Now the stories of “long-haulers” have become a central component of how scientists, doctors and policymakers view long-term effects of the coronavirus.
As a current article in the journal Social Science & Medicine explains, researchers are scrambling to keep up with what patients report in online support groups such as Ms. Watson’s. Co-author Elisa Perego, a research associate at University College London, is a long-hauler herself, and dubbed the post-viral condition “long Covid” on Twitter in May. Both “long-haulers” and “long Covid” are fast becoming standard terminology in the medical field.
Kate Porter, a digital marketer from Beverly, Mass., and an administrator for Ms. Watson’s group, has watched as the “long-hauler” term has exploded in popularity. Ms. Porter, who tracks the latest research and policy initiatives on the Covid-19 Recovery Awareness website, told me, “Even if it’s not necessarily the most scientific term, you get the gist right away—you don’t even need to really explain it.”
Major U.S. airlines like American Airlines, United and Delta have stepped up to become a crucial part of the vaccine delivery supply chain alongside logistic giants like UPS, FedEx and DHL. Even though it’s only one part of the journey, it’s a critical one. DHL and McKinsey estimate vaccinating the world will require up to 15,000 flights.
We enter 2021 surrounded by these rays of hope that the end of the pandemic might be in sight. But monumental challenges remain. Vaccine manufacture, distribution, and uptake are substantial pieces of a complex puzzle that must be completed to reach the 75–90 percent vaccination rate that global health experts say is key to stopping the spread.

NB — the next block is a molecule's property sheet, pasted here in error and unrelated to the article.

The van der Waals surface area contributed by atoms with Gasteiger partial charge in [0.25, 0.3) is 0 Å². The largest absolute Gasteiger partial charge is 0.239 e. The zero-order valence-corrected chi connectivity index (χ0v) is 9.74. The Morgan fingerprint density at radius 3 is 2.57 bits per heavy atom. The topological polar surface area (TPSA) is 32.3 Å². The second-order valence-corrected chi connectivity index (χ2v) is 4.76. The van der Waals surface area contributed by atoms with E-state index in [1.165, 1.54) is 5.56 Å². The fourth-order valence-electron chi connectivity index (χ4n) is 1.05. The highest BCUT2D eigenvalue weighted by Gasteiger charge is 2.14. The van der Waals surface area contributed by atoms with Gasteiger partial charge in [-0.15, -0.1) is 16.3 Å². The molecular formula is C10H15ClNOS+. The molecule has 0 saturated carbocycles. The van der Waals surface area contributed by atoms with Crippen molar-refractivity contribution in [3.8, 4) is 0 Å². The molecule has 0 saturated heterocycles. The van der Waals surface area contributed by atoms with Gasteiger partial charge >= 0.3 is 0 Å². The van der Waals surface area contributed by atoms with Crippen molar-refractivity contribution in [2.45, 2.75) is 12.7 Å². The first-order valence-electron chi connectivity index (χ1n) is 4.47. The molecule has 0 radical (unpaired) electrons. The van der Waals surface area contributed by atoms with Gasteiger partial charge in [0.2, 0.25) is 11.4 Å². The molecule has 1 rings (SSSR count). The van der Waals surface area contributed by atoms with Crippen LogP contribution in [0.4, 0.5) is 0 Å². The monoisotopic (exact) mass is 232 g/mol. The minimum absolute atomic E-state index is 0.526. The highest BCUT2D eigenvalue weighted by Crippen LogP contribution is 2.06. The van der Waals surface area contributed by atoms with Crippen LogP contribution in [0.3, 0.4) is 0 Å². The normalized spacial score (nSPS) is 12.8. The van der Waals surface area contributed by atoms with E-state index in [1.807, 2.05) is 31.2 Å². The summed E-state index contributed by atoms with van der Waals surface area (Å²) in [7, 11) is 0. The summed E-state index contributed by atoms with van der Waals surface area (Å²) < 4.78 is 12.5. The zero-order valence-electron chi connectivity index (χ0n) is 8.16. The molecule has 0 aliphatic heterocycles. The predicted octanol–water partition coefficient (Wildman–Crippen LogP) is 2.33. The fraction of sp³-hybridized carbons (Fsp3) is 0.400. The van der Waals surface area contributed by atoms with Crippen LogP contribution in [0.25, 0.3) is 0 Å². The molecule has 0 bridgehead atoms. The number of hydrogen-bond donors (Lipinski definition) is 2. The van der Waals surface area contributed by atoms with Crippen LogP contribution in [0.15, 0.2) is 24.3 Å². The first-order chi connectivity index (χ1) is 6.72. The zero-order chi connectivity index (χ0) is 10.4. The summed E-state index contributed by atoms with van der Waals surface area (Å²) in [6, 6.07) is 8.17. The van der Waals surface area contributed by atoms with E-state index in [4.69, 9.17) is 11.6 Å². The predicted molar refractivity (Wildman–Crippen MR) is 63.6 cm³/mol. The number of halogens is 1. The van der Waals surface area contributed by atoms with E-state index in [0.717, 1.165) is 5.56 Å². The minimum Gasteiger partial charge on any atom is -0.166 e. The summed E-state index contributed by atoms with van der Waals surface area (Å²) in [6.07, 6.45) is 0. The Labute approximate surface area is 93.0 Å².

And the virus itself is almost sure to change as it infects more people, possibly becoming more transmissible or dangerous. For instance, as I write this in late December 2020, public health officials in the UK are reporting the rapid spread of a new strain of SARS-CoV-2 that seems to be highly infectious.
This is a perfect example of the continued surprises this pandemic may yet throw at us. But virologists, epidemiologists, drug developers, and other scientists will continue to band together to study this virus and share information that can help humanity address this and future issues appropriately. In addition to careful monitoring of the virus as it mutates and spreads, I fully expect there to be regular monitoring of vaccinated individuals, further refinement of vaccine, and continued development of new COVID-19 therapies. And I can promise that The Scientist will continue to track these developments closely and provide up to date and accurate information about the COVID-19 pandemic and other scientific issues in 2021 and beyond.
Walmart, America’s largest grocer, launched a primary care clinic called Walmart Health, in September 2019. Analysts say the big box retailer faces several hurdles in its quest to scale up nationally with a roster of highly paid doctors and dentists. But with more than 35 million people uninsured as of 2019, and millions more with high deductible health plans, could Walmart Health’s low price point be the future of healthcare in America?